His death stirred a lot of introspection. I asked myself. Now that I knew that Stuart was gay, would I allow my sons to be in a scout troop led by him? The answer was yes. Would I entrust my children to be raised by Stuart? The answer was yes. The simple fact was that Stuart was one of those guys in whom I felt I could trust my life. My stereotypes about gays crumbled. I felt ashamed of how I talked about gays for so many years.
I grew up in the Sunnyvale 4th Ward in the Santa Clara Stake in California. That ward and stake now no longer exist. Stuart and I were in that same ward. His mother was my seminary teacher. His father was my Bishop and my YM leader. I revered them both. Stuart and I went to the same High School although I was a year ahead of him. He left for a mission to Italy, I left for a mission to France. He went to BYU and I went to Stanford. Our contact essentially ended then.
For those who do not know Stuart it is hard to explain how amazing he was. I was never part of his close circle of friends, which was made up of an amazing group of guys and girls that were leaders at the school. But he always welcomed me. He was always kind to me. I could go on and on with positive adjectives about Stuart, but so many others have already outlined the greatness of his character. Instead, I’ll share a more endearing part of who he was. In our youth, many of us used to tease Stuart about how fast he spoke. Boy, Stuart could pack more words into one minute than anyone else I knew and that was without even trying. We would joke about how many words per minute he spoke and sometimes told him that he needed a speed limit.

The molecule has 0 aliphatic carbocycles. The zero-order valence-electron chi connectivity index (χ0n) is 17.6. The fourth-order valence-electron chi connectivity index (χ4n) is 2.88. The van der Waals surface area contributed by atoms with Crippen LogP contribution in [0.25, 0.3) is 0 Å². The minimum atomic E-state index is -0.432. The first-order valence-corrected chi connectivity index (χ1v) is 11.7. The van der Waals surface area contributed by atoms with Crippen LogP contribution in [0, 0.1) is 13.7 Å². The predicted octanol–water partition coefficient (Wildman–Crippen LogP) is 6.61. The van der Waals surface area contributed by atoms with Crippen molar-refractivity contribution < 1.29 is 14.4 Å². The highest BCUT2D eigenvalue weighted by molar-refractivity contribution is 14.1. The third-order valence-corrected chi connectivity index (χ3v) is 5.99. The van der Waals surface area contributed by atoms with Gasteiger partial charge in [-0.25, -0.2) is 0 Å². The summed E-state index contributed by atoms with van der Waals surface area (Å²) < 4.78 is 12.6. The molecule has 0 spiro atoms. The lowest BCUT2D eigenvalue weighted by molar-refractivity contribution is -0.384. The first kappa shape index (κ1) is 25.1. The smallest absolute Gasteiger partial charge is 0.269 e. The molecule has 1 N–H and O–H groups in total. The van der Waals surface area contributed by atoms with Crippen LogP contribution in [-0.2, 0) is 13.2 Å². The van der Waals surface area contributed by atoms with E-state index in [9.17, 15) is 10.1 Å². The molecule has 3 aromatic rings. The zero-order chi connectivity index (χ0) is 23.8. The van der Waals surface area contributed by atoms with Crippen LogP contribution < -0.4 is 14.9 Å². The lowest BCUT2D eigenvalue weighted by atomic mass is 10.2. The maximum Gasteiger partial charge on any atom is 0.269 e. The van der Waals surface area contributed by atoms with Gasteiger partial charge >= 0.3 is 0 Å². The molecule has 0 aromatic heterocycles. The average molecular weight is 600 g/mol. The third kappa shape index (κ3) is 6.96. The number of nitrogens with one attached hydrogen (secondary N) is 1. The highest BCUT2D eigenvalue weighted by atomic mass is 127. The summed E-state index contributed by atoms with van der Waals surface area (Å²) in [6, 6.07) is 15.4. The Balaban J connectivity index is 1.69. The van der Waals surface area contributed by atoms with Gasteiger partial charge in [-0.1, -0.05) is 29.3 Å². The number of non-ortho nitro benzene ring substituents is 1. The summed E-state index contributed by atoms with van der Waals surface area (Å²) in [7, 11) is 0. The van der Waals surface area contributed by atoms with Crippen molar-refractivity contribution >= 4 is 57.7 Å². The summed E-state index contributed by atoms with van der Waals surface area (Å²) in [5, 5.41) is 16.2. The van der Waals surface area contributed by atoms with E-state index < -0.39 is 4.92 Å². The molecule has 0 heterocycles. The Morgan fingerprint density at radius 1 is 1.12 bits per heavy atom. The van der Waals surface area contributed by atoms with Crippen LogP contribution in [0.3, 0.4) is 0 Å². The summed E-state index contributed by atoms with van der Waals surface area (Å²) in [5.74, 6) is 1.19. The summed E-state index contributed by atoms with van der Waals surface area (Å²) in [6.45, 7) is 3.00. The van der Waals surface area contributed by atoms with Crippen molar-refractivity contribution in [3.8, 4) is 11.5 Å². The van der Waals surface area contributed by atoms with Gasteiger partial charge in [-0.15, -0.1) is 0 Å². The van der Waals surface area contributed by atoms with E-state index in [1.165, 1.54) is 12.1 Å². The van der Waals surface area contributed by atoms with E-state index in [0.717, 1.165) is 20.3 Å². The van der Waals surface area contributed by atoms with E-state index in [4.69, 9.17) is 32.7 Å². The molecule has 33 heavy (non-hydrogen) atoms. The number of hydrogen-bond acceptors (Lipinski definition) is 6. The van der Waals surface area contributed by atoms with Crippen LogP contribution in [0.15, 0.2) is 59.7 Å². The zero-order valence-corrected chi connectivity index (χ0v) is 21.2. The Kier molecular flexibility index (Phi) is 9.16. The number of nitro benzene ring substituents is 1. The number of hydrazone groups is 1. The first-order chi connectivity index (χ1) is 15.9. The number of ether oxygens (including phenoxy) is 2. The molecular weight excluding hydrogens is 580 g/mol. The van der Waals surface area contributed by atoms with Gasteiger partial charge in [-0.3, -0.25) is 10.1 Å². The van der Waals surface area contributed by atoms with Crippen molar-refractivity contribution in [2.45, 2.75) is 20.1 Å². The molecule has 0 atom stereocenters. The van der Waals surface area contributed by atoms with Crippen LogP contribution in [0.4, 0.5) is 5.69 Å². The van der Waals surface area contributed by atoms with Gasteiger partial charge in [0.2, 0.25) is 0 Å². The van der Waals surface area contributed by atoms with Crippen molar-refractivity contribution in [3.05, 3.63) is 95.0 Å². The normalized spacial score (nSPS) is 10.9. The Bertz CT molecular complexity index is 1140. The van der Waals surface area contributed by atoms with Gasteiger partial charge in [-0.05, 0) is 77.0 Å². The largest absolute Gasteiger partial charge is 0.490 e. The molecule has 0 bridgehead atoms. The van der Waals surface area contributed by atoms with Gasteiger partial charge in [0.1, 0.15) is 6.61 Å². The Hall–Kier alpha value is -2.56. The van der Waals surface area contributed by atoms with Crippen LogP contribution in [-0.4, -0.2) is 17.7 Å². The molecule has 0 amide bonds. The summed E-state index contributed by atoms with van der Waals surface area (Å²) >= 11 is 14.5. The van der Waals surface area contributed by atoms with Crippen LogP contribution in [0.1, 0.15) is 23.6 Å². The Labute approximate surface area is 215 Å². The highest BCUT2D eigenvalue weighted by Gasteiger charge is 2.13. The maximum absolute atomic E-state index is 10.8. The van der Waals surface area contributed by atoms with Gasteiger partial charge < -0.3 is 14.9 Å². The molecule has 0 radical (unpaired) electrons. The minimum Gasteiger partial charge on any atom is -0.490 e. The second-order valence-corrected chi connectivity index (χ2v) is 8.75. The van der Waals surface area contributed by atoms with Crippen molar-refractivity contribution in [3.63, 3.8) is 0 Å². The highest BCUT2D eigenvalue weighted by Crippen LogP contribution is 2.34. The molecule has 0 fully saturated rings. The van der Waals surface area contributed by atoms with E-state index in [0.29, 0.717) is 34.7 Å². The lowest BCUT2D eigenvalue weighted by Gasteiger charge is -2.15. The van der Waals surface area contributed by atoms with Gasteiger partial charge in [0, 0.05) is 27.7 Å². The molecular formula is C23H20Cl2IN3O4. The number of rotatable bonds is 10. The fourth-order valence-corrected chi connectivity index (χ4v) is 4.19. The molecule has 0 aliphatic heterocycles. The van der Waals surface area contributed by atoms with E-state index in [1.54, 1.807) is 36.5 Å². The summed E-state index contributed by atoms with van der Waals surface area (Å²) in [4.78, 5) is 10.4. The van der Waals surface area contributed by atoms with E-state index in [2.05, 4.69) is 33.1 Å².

I’ll just share two brief memories of Stuart that impacted me directly.
During my time as youth, I was fortunate enough to go to EFY at BYU twice. The first time I went, I was 15 years old. There was a girl that I liked, but didn’t really know what to do or say. I was really awkward socially. It was obvious to my friends, especially to guys from my ward, that I liked her. They teased me pushing me to hold her hand or put my arm around her. Stuart was the one who defended me. These were guys who were typically in Stuart’s circle of friends but he defended me to them. Told them to leave me alone and told me to ignore them. I never forgot his kindness.
Two years later, we were back at EFY at BYU. I was in a group that included Stuart. It was the last day of EFY and the many different groups were headed off to testimony meeting. I got back to my dorm late and my group had already left for our testimony meeting location. I couldn’t get into the dorm, so I was unable to get changed into Sunday clothes for testimony meeting. Apparently my dorm leader was upset that I was missing testimony meeting. I have no idea what else he said or thought, but I do know this. Stuart defended me.